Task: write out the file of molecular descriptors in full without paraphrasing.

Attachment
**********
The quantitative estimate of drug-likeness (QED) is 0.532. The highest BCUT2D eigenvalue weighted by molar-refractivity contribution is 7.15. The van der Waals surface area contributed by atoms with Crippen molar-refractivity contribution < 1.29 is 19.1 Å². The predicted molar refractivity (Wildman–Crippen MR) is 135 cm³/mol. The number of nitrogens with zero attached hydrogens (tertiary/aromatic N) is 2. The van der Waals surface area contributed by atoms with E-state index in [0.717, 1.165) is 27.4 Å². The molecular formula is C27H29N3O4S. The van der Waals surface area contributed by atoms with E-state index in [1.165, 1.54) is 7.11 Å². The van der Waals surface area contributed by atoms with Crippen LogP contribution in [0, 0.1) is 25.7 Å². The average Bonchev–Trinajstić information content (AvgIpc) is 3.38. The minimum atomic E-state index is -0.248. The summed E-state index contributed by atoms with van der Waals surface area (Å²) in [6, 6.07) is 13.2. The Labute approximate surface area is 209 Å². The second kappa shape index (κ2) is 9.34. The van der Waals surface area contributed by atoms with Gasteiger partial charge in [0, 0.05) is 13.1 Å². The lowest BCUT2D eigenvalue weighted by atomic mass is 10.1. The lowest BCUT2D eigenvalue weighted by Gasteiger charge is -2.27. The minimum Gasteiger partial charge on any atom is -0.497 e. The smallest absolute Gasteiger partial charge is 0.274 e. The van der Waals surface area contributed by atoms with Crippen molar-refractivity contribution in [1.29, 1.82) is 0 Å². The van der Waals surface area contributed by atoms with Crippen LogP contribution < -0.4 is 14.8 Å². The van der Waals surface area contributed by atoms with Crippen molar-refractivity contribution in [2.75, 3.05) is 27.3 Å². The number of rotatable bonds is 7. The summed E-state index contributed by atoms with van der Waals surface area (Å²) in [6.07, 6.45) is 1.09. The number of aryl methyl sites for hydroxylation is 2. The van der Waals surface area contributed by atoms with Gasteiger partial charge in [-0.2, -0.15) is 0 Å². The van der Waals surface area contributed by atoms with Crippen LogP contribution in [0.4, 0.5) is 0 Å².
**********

The quantitative estimate of drug-likeness (QED) is 0.532. The highest BCUT2D eigenvalue weighted by molar-refractivity contribution is 7.15. The van der Waals surface area contributed by atoms with Crippen molar-refractivity contribution < 1.29 is 19.1 Å². The predicted molar refractivity (Wildman–Crippen MR) is 135 cm³/mol. The number of nitrogens with zero attached hydrogens (tertiary/aromatic N) is 2. The van der Waals surface area contributed by atoms with E-state index in [0.717, 1.165) is 27.4 Å². The molecular formula is C27H29N3O4S. The van der Waals surface area contributed by atoms with E-state index in [1.165, 1.54) is 7.11 Å². The van der Waals surface area contributed by atoms with Crippen LogP contribution in [0, 0.1) is 25.7 Å². The average Bonchev–Trinajstić information content (AvgIpc) is 3.38. The minimum atomic E-state index is -0.248. The summed E-state index contributed by atoms with van der Waals surface area (Å²) in [6, 6.07) is 13.2. The Labute approximate surface area is 209 Å². The second kappa shape index (κ2) is 9.34. The van der Waals surface area contributed by atoms with Gasteiger partial charge in [0, 0.05) is 13.1 Å². The lowest BCUT2D eigenvalue weighted by atomic mass is 10.1. The lowest BCUT2D eigenvalue weighted by Gasteiger charge is -2.27. The minimum Gasteiger partial charge on any atom is -0.497 e. The smallest absolute Gasteiger partial charge is 0.274 e. The van der Waals surface area contributed by atoms with Crippen molar-refractivity contribution in [1.29, 1.82) is 0 Å². The van der Waals surface area contributed by atoms with Crippen LogP contribution < -0.4 is 14.8 Å². The van der Waals surface area contributed by atoms with Crippen molar-refractivity contribution in [2.75, 3.05) is 27.3 Å². The number of rotatable bonds is 7. The summed E-state index contributed by atoms with van der Waals surface area (Å²) in [6.07, 6.45) is 1.09. The number of aryl methyl sites for hydroxylation is 2. The van der Waals surface area contributed by atoms with Gasteiger partial charge in [-0.2, -0.15) is 0 Å². The van der Waals surface area contributed by atoms with Crippen LogP contribution in [0.4, 0.5) is 0 Å².